Clinico-microbiological profile of sepsis with carbapenem-resistant Gram-negative isolates among patients presenting to a large tertiary care hospital in South Kerala
Aneesh Chacko1, Aneeta Mary Jacob2, Mathew Pulicken3, Philip Mathew4, Jijo Paul5
1 Pushpagiri Institute of Medical Sciences and Research Centre, Tiruvalla, Kerala, India
2 Department of Microbiology, Pushpagiri Institute of Medical Sciences and Research Centre, Tiruvalla, Kerala, India
3 Department of Critical Care Medicine, Pushpagiri Institute of Medical Sciences and Research Centre, Tiruvalla, Kerala, India
4 Department of Community Medicine, Pushpagiri Institute of Medical Sciences and Research Centre, Tiruvalla, Kerala, India
5 Department of Anaesthesiology, Sanjeevani Multispeciality Hospital, Alappuzha, Kerala, India
Dr. Aneeta Mary Jacob
Department of Microbiology, Pushpagiri Institute of Medical Sciences and Research Centre, Tiruvalla, Kerala
Source of Support: None, Conflict of Interest: None
BACKGROUND AND OBJECTIVES: Increasing antibiotic resistance, particularly among carbapenems, has made the management of sepsis very challenging. Early and aggressive use of appropriate antimicrobials is essential in improving the clinical outcome of these patients. The aim of this study was to find the various risk factors leading to sepsis with carbapenem-resistant organisms (CRO) and also to analyse the various clinical outcomes among sepsis due to CRO.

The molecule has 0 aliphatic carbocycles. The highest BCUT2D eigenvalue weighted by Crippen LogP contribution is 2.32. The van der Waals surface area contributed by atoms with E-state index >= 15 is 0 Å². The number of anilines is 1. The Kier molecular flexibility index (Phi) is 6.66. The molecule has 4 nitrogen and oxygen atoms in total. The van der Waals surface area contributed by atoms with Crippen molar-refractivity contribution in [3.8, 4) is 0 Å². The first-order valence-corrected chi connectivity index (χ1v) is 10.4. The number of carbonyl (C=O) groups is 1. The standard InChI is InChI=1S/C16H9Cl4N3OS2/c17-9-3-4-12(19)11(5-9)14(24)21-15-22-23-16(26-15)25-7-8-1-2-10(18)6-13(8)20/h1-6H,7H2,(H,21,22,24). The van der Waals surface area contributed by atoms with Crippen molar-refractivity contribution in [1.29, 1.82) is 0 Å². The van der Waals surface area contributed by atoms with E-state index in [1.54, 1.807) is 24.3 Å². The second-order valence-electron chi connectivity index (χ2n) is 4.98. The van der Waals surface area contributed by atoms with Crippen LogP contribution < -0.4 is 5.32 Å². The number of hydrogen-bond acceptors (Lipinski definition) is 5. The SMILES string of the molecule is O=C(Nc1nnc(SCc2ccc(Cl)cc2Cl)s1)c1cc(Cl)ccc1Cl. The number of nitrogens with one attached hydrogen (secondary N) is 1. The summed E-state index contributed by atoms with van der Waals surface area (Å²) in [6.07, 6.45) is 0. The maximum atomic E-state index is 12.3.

MATERIALS AND METHODS: Blood cultures were processed from patients who presented with signs and symptoms of sepsis. Analysis for predisposing factors and clinical outcome was done for those patients who grew CRO in both blood cultures. For calculation of significance, the same factors were also studied in an equal number of patients who presented with sepsis due to carbapenem-sensitive organisms.
RESULTS: Blood cultures were received from a total of 3885 patients in one year, of which 7.6% grew Gram-negative bacilli. Resistance to carbapenems was seen in 17.9% of isolates. The significant risk factors for sepsis with CRO in the present study were chronic liver disease, increased duration of hospital stay and exposure to antibiotics. Carbapenem-resistant sepsis was associated with increased mortality. This may be related to the delay in initiating definitive therapy after the onset of sepsis.
INTERPRETATION AND CONCLUSION: Colistin is the drug of choice for carbapenem-resistant sepsis. Being a reserve drug, we recommend Colistin to be restrictively used as an empiric therapy only in those patients who developed sepsis after hospital stay, who had prolonged antibiotic exposure as well as in patients with chronic liver disease.